McLean County news briefs

Chronicle Media
Bloomington City Council is reviewing a new plan that would involve more streets with dedicated bike lanes. Photo by Nova

Bloomington City Council is reviewing a new plan that would involve more streets with dedicated bike lanes. Photo by Nova


City looks to cover budget shortfall

Faced with a budget deficit, the City Council is tapping into its reserve funds to cover the gap. The council on April 27 voted to move $3.5 million in savings to cover deficits in the solid waste fund and golf courses fund as well as repairs to the U.S. Cellular Coliseum. The council also voted to dissolve the Downtown Bloomington Redevelopment Project Area because the projects covered by the TIF district were completed. The city will pay more than $21,000 in legal fees from litigation stemming from that redevelopment project.



Bike master plan being reviewed

The city is discussing how it can become more accessible for bike users to get around town. According to reports, the City Council is reviewing a new plan that would involve more streets with dedicated bike lanes and create bike lanes that connect to the Constitution Trail that runs through Bloomington and into the Town of Normal. The bike plan would be a multi-year venture and the city council is expected to vote on and discuss the master plan at its May 11 meeting.



Power station refueling provides work

A refueling outage at the Clinton Power Station is providing weeks of work to more than 1,500 people, according to reports. The plant is off-line for a few weeks while the refueling takes place. The outages are a benefit to the Clinton area economy as the extra manpower brings in more people to hotels and restaurants, according to the Chamber of Commerce.



Art grants available for this year

The Harmon Arts Grant Program is available now to local art organizations for programs scheduled between July 1, 2015 and June 30, 2016. Programs that take place within the Town of Normal will be given priority as well as applications from nonprofit organizations, and those programs that reach out to seniors, students and low income residents, according to the town web site. The maximum grant award is $5,000. Applications will be reviewed by the Harmon Arts Grant Committee, which will make recommendations to the Normal Town Council, according to the Town web site. The Town Council will decide those who get the grants in June and then present awards in July.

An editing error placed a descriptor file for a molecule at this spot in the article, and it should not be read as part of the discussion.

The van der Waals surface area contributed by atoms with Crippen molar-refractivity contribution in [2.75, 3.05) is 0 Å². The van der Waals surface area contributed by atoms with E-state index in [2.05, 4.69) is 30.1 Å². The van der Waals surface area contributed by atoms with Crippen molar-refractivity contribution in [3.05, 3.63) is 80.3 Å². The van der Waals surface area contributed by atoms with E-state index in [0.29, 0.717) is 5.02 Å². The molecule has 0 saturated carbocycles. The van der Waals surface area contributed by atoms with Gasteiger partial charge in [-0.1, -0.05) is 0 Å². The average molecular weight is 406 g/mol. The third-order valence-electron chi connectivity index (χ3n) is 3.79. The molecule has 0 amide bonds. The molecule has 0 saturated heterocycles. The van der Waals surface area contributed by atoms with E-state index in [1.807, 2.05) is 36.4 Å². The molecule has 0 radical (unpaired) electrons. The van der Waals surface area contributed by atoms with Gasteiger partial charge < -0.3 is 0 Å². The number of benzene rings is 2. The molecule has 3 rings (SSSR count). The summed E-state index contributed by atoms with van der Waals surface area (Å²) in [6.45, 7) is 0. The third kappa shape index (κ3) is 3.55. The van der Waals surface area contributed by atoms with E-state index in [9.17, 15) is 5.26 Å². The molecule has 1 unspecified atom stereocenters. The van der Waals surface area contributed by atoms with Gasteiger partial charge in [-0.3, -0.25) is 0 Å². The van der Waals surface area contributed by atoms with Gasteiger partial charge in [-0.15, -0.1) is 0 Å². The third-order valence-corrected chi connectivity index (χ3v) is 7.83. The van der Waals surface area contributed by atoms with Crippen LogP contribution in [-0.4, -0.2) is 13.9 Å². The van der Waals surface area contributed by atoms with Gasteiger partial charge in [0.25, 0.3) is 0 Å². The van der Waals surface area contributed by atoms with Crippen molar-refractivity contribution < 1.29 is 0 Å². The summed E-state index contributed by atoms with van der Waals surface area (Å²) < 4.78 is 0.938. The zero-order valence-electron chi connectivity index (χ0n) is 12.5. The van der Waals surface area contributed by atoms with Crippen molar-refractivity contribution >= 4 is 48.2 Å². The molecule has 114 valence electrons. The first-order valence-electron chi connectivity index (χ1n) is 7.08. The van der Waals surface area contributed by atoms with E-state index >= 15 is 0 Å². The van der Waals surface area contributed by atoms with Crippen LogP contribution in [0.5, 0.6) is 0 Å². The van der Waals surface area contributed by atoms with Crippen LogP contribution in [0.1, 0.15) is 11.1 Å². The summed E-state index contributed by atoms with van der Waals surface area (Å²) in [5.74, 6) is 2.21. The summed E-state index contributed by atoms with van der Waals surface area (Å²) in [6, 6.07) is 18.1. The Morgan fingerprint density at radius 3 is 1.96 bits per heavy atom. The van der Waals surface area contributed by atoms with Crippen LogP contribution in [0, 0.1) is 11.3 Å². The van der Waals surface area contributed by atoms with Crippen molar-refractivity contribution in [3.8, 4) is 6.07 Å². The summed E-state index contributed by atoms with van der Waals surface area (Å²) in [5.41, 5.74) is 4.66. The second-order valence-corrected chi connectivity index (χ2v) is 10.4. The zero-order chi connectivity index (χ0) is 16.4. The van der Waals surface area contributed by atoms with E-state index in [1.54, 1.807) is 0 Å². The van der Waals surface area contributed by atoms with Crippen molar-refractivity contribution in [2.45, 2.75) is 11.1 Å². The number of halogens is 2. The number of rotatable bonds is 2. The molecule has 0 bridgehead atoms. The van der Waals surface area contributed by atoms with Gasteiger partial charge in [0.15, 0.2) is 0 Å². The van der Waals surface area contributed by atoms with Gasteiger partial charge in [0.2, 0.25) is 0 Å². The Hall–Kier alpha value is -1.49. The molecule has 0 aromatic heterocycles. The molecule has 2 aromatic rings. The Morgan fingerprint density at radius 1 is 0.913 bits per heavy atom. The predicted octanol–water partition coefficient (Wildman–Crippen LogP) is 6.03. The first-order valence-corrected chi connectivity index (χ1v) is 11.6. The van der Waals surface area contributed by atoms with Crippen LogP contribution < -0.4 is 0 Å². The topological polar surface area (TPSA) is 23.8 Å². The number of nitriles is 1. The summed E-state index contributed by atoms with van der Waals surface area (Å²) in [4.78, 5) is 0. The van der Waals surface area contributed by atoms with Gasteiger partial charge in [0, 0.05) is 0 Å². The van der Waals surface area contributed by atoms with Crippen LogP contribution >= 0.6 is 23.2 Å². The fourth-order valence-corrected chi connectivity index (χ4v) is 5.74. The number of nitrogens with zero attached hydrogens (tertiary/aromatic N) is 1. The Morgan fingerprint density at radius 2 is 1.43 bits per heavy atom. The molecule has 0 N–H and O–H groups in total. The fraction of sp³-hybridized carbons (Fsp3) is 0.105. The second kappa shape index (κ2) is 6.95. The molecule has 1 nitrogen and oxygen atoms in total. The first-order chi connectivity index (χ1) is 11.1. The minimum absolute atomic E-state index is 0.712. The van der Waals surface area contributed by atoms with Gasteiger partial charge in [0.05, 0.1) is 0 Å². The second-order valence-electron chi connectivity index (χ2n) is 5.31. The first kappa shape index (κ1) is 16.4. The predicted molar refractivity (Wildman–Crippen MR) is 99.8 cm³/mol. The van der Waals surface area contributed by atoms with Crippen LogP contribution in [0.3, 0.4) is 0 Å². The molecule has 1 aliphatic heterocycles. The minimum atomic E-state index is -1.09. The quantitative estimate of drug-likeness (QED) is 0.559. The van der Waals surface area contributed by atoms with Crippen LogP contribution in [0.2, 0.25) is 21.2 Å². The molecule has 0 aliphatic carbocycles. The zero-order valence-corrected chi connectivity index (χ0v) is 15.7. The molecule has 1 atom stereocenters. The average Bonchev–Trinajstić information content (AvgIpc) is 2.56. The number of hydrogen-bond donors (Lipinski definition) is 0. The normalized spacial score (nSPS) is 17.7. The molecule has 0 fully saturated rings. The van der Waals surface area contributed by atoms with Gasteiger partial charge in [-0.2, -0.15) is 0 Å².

McLean County

Superintendent awarded state honor

LeRoy Schools Superintendent Gary Tipsord has been honored by his peers by being named as a “superintendent of distinction” by the Illinois Association of School Administrators, according to a news release. Tipsord is among a distinguished group as the honor was given to just 20 superintendents out of the 857 school districts in the state according to reports. Tipsord has been credited for helping to create several programs at LeRoy, including a Cadaver Anatomy Lab in partnership with the McLean County Medical Society, a preschool program and the LeRoy Preparatory Academy alternative school, according to the release.



Student MAP award safe for this year

Illinois college and university students who have already received grants from the Monetary Assistance Program for this school year will not be affected by the state’s budget cuts, according to the Illinois Student Assistance Commission, which oversees the program. The proposed cuts will also not impact students applying for MAP grants for the 2015-16 school year, according to the commission. More than $8 million has been cut from this year’s funding as part a budget agreement to close a deficit for this fiscal year, according to reports, Thousands of students across the state who otherwise would have received a MAP grant for this year will not be getting those because of the current 2 percent cuts, according to reports.



IDOT to hold community meetings

The Illinois Department of Transportation will be holding a series of community meetings across the state over the next month to discuss the state’s infrastructure needs, including roads, bridges and transit systems. The program is being coordinated with the state’s Capital Development Board. The initial meetings will be announced and updated regularly on the web site, Residents, businesses, and local leaders are invited to participant in the sessions.